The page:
The grave of Sindelar

Although the coroner called it an "accidental death", some say Arsenal striker Paul Vaessen committed suicide in 2001. At 18, Vaessen scored the winner against Juventus (and Dino Zoff) in the Cup Winners Cup semis in 1980 - a goal that sent the Gunners into the final. His career was pretty much finished within a few years due to a series of injuries and he (re)turned to drugs. He died from an alleged heroin overdose in the bath-tub. He led quite a fascinating life. A professional footballer who sealed an English club's first win at Juve, an alcoholic, a thief, a drug addict, a kind man, a violent man, a wife/girlfriend-abuser, a man who was stabbed six times, in-and-out-of-court more often than a judge, clobbered a policeman, a born-again Christian. Vaessen was 39.

There was nothing uncertain about the death of Roma legend Agostino Di Bartolomei, also at the age of 39. Before Francesco Totti and Giuseppe Giannini, the pride of Rome was Agostino Di Bartolomei. In 15 years at the club, ‘Ago’ played 308 games, scored 66 goals, and captained the team 146 times. He led Roma to the 1983 Scudetto, and was man-of-the-match as they lost on penalties to Liverpool in the European Cup final the following year. Di Bartolomei fatally shot himself through the heart on the tenth anniversary of the defeat to Liverpool after apparently running into financial trouble. For a detailed biography on the midfielder, please click on this link.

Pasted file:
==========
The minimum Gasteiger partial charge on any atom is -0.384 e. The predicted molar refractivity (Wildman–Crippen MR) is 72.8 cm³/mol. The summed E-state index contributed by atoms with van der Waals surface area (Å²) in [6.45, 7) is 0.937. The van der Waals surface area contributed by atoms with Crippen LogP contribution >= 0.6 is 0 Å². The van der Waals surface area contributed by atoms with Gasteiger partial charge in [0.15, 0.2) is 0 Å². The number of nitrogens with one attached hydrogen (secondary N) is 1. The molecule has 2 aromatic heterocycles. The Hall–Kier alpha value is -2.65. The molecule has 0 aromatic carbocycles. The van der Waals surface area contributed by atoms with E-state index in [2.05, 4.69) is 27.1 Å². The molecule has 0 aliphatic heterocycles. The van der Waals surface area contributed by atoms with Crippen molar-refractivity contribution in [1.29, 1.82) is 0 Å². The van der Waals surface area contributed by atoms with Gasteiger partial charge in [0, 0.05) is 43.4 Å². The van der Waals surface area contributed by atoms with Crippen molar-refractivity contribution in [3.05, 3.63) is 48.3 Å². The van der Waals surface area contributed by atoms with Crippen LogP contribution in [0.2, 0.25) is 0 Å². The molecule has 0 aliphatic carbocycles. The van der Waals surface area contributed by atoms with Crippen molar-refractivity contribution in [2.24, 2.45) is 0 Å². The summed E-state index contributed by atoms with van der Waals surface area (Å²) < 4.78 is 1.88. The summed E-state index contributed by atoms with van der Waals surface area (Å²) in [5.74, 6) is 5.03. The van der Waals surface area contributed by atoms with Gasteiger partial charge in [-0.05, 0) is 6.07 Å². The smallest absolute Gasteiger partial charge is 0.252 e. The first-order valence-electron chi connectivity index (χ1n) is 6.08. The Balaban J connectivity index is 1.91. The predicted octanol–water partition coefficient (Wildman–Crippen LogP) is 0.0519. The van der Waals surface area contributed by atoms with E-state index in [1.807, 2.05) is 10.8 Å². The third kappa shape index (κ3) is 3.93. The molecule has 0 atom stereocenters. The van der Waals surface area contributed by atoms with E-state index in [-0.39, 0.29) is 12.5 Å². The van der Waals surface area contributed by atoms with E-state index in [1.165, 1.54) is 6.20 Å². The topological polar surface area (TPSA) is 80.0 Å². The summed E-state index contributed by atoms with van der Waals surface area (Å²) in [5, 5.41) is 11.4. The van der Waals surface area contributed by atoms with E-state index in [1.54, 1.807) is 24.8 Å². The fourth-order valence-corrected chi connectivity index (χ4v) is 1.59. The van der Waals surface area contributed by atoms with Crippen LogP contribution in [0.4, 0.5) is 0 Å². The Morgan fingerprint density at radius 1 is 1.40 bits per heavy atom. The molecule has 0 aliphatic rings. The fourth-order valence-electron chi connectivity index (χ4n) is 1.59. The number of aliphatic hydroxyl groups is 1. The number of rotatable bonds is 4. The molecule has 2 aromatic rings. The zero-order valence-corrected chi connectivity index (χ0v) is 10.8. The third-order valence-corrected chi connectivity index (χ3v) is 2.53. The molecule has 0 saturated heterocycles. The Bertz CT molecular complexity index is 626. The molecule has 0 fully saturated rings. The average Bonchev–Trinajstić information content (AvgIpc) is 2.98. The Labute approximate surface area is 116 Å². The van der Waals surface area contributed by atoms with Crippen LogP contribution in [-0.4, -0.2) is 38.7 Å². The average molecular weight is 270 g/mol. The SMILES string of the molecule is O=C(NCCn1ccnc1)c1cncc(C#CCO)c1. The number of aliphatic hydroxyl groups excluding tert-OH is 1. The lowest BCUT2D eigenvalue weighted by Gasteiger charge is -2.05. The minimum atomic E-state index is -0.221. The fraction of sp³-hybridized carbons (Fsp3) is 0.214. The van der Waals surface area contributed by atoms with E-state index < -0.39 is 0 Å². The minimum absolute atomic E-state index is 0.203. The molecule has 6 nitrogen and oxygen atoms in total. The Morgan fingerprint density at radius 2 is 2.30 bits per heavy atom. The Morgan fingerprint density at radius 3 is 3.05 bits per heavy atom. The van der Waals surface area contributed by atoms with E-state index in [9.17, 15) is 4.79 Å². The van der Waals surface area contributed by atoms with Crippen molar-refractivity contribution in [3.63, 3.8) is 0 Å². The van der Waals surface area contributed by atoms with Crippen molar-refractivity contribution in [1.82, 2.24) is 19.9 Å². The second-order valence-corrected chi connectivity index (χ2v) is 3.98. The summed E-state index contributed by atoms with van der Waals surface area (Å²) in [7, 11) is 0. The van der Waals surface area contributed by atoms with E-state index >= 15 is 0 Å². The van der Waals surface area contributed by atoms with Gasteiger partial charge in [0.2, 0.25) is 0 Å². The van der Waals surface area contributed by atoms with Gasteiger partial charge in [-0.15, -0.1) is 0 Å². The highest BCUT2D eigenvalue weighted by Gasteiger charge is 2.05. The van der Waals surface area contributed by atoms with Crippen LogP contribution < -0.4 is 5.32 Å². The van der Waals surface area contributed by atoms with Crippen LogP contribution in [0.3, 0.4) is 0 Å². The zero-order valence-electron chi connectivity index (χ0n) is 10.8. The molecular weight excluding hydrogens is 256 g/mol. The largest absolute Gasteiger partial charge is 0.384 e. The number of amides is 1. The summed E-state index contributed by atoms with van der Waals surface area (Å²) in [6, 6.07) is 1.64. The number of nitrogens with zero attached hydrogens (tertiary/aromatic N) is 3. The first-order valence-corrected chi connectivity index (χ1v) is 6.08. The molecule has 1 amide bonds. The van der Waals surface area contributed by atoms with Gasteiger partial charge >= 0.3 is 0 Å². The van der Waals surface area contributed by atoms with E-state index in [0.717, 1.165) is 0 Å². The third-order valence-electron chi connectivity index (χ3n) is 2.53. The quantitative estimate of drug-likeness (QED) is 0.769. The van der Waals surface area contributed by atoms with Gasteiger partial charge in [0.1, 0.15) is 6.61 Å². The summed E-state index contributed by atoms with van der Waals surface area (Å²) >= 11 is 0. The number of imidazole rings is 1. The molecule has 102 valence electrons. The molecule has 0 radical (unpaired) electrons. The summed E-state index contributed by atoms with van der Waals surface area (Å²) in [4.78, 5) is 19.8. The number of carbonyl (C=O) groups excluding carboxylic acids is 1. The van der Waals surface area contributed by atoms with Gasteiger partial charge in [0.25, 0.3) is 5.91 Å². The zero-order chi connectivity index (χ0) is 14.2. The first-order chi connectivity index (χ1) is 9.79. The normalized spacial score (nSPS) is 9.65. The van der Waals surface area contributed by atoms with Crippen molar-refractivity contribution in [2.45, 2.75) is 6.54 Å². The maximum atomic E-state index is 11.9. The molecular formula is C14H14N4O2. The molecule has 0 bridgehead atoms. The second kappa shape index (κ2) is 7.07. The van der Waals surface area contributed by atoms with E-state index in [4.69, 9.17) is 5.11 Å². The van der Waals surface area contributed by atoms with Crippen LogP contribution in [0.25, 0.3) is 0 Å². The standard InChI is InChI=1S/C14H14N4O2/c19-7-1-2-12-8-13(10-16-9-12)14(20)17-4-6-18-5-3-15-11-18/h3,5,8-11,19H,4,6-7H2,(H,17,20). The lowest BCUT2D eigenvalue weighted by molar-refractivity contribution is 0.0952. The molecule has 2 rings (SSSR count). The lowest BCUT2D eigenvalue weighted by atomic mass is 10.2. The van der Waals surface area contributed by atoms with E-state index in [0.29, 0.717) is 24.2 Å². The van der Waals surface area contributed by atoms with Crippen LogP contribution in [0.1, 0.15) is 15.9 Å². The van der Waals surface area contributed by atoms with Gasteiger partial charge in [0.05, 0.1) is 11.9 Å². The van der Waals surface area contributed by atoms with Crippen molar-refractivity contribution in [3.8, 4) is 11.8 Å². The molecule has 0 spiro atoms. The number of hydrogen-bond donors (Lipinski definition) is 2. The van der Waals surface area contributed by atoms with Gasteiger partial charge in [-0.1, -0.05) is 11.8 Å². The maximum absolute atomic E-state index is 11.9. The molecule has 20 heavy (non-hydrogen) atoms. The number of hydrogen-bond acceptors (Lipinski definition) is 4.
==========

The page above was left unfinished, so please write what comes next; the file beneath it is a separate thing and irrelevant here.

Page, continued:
Roma legend Di Bartolomei

The most high-profile footballer to commit suicide in England was undoubtedly Justin Fashanu in 1998 at the age of 37. Fashanu is still more famous today for being the first, and only, top-level professional footballer to come out publicly and declare himself gay. The ex-striker had been an extremely promising young striker in the late 1970s and early 80s with Norwich City, and became Britain's first £1m black footballer in 1981 when he joined Nottingham Forest. His career then started to stall after Forest manager Brian Clough discovered he was homosexual, and he spectacularly failed to fulfil his potential. In 1998 he was accused of sexually assaulting a 17-year-old boy, and Fashanu hung himself after leaving a suicide note in which he stated that he had already been presumed guilty.

Fashanu had been tipped as a future World Cup star before his demise. Others that did actually appear at the FIFA tournament have tragically committed suicide. These include Costa Rica goalkeeper Lester Morgan from Korea/Japan 2002, Bolivian midfielder Ramiro Castillo from USA ’94, Scotland’s Eric Schaedler from West Germany ’74, and most notably Brazilian shot-stopper Carlos José Castilho, who featured in four World Cups between 1950 and 1962, picking up two winners medals.

Robert Enke was due to play in the 2010 World Cup in South Africa, until yesterday’s tragic turn of events. Germany fans, and many neutrals, will be hoping that Die Mannschaft can bond together now and win the cup for Enke and his family.


Fans pay tribute to Enke on Tuesday night

Carlo Garganese, Goal.com